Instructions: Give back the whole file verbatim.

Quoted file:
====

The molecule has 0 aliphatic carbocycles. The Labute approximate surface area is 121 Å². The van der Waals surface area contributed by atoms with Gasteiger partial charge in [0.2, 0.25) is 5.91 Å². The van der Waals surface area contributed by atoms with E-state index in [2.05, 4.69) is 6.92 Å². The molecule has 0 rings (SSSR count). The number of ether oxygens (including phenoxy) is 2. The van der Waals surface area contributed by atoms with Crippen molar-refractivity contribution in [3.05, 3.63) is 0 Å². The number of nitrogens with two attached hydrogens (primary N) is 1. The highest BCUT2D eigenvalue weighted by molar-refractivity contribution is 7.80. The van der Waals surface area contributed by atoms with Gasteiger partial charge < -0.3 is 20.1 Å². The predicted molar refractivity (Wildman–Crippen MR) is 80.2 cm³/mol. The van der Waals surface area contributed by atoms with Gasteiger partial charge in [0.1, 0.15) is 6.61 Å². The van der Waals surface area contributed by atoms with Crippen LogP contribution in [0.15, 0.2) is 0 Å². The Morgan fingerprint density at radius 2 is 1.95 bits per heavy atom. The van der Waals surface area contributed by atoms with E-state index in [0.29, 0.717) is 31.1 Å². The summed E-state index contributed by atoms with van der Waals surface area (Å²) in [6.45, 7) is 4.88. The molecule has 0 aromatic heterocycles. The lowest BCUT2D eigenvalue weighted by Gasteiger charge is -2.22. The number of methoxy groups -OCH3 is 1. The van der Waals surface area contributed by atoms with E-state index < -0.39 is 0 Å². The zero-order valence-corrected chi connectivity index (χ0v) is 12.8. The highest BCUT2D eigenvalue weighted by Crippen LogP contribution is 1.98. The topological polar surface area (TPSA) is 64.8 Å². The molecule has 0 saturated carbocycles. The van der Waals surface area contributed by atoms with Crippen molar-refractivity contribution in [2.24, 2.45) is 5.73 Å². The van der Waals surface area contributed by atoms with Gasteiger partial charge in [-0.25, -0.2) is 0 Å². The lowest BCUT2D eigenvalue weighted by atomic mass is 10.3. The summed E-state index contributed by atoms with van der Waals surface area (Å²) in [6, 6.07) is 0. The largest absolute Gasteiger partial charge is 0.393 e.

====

The molecule has 0 aliphatic carbocycles. The Labute approximate surface area is 121 Å². The van der Waals surface area contributed by atoms with Gasteiger partial charge in [0.2, 0.25) is 5.91 Å². The van der Waals surface area contributed by atoms with E-state index in [2.05, 4.69) is 6.92 Å². The molecule has 0 rings (SSSR count). The number of ether oxygens (including phenoxy) is 2. The van der Waals surface area contributed by atoms with Crippen molar-refractivity contribution in [3.05, 3.63) is 0 Å². The number of nitrogens with two attached hydrogens (primary N) is 1. The highest BCUT2D eigenvalue weighted by molar-refractivity contribution is 7.80. The van der Waals surface area contributed by atoms with Gasteiger partial charge < -0.3 is 20.1 Å². The predicted molar refractivity (Wildman–Crippen MR) is 80.2 cm³/mol. The van der Waals surface area contributed by atoms with Gasteiger partial charge in [0.1, 0.15) is 6.61 Å². The van der Waals surface area contributed by atoms with Crippen LogP contribution in [0.15, 0.2) is 0 Å². The Morgan fingerprint density at radius 2 is 1.95 bits per heavy atom. The van der Waals surface area contributed by atoms with E-state index in [0.29, 0.717) is 31.1 Å². The summed E-state index contributed by atoms with van der Waals surface area (Å²) in [6.45, 7) is 4.88. The molecule has 0 aromatic heterocycles. The lowest BCUT2D eigenvalue weighted by Gasteiger charge is -2.22. The number of methoxy groups -OCH3 is 1. The van der Waals surface area contributed by atoms with E-state index < -0.39 is 0 Å². The zero-order valence-corrected chi connectivity index (χ0v) is 12.8. The highest BCUT2D eigenvalue weighted by Crippen LogP contribution is 1.98. The topological polar surface area (TPSA) is 64.8 Å². The molecule has 0 saturated carbocycles. The van der Waals surface area contributed by atoms with Crippen molar-refractivity contribution in [2.24, 2.45) is 5.73 Å². The van der Waals surface area contributed by atoms with Gasteiger partial charge in [-0.25, -0.2) is 0 Å². The lowest BCUT2D eigenvalue weighted by atomic mass is 10.3. The summed E-state index contributed by atoms with van der Waals surface area (Å²) in [6, 6.07) is 0. The largest absolute Gasteiger partial charge is 0.393 e.